LV argued that “explicitly misleading” also extended to confusion about the source or content of a third party’s goods. It relied on Dallas Cowboys, “a decision whose First Amendment approach Rogers expressly declined to follow and which has been criticized by other courts.” Even if the case did apply to noncommercial speech, it wouldn’t help LV. Though the Second Circuit in Dallas Cowboys said that the Lanham Act covers confusion that “the mark’s owner sponsored or otherwise approved the use of the trademark,” that “otherwise approved the use” language, in context, means confusion that the mark’s owner sponsored or approved of the film. The court specifically spoke of the plaintiff’s plans to prove at trial that the public was confused “into believing that plaintiff sponsored the movie, provided some of the actors, licensed defendants to use the uniform, or was in some other way connected with the production.”
The complaint alleged two theories of confusion: “(1) that consumers will be confused into believing that the Diophy bag is really a genuine Louis Vuitton bag; and (2) that Louis Vuitton approved the use of the Diophy bag in the Film.” But even drawing all reasonable inferences in LV’s favor, neither of those allegations involved confusion as to WB’s artistic work. “Louis Vuitton does not allege that Warner Bros. used the Diophy bag in order to mislead consumers into believing that Louis Vuitton produced or endorsed the Film. Therefore, the complaint fails to even allege the type of confusion that could potentially overcome the Rogers protection.” (Or, as I think Jeremy Sheff pointed out, that could be actionable. Approving a use versus approving the film is perhaps a fine distinction, but at least it starts to edge toward the real issue of materiality: why would anyone’s purchasing decisions be affected by confusion over whether LV allowed a use?)
Even assuming that LV stated a cognizable claim of confusion, it would still fail. When First Amendment values are involved, the Lanham Act must be narrowly construed. Here, the allegations weren’t plausible, let alone “particularly compelling” as required. First, it was highly unlikely that anyone watching would even notice that the bag was a knock-off. LV was trying to have it both ways: arguing that the Diophy bags created consumer confusion but at the same time were so obviously dissimilar that viewers would notice the slightly different symbols on the bag. “Yet, the Diophy bag appears on screen for no more than a few seconds at a time and for less than thirty seconds in total, and when it is on screen, it is usually in the background, out of focus, or partially obscured by other things.” The difference in appearance was so difficult to even notice that a confusion claim was simply implausible. “Furthermore, Louis Vuitton’s position assumes that viewers of the Film would take seriously enough Alan’s statements about designer handbags (even about those he does not correctly pronounce) that they would attribute his views to the company that produced the Film. This assumption is hardly conceivable, and it does not cross the line into the realm of plausibility.”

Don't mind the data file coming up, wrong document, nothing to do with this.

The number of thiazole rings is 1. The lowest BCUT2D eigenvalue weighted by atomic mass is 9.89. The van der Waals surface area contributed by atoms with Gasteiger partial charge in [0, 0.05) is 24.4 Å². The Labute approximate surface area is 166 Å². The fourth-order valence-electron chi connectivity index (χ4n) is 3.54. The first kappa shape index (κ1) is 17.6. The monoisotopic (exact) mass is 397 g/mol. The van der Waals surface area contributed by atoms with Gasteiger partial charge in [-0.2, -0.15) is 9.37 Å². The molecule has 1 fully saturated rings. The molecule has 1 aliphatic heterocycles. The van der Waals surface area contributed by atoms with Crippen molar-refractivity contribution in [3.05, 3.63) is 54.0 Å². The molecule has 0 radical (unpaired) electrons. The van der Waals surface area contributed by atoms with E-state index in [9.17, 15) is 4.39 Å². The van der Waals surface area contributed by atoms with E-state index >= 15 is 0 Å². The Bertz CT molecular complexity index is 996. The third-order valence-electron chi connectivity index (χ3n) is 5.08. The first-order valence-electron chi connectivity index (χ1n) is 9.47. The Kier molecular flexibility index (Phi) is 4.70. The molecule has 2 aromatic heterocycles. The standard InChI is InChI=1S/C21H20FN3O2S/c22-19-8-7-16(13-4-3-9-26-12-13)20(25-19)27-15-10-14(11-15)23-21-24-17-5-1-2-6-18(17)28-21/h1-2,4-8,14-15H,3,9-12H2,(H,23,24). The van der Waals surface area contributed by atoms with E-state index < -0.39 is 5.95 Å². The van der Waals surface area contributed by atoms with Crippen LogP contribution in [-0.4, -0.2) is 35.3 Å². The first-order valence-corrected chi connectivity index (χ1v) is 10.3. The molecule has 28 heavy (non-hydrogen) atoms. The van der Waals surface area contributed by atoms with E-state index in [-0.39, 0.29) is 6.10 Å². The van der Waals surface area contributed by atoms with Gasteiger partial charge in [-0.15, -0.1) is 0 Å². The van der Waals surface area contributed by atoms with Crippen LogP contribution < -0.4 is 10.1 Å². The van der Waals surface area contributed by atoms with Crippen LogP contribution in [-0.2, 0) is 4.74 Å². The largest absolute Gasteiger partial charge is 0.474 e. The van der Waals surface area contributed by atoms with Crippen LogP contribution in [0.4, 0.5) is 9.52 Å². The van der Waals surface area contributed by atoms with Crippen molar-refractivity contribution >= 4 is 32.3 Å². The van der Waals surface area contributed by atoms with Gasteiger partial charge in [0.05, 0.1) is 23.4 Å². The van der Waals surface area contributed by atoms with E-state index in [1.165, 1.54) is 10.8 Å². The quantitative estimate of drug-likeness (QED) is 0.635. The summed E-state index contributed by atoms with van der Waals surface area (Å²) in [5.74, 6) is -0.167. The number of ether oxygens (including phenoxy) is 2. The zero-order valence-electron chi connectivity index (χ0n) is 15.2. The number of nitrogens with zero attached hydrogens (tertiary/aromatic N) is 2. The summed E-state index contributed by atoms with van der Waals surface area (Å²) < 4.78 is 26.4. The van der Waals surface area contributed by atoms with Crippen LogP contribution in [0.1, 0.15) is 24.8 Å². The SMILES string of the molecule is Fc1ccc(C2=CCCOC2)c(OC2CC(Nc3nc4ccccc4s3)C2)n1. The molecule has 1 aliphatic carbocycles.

Finally, LV characterized “a statement made by a fictional character in a fictional movie” as an affirmative misrepresentation. “However, this assumes that the fictional Alan character knew that his bag was a knock-off; otherwise, he would simply be (innocently) misinformed about the origin of his bag.” (I don’t see why this matters. The Lanham Act doesn’t require intent. It would make more sense to say, as the court suggested in a footnote, that a statement made by a fictional character in a fictional movie may not constitute a representation about origin, and thus can’t constitute a misrepresentation.)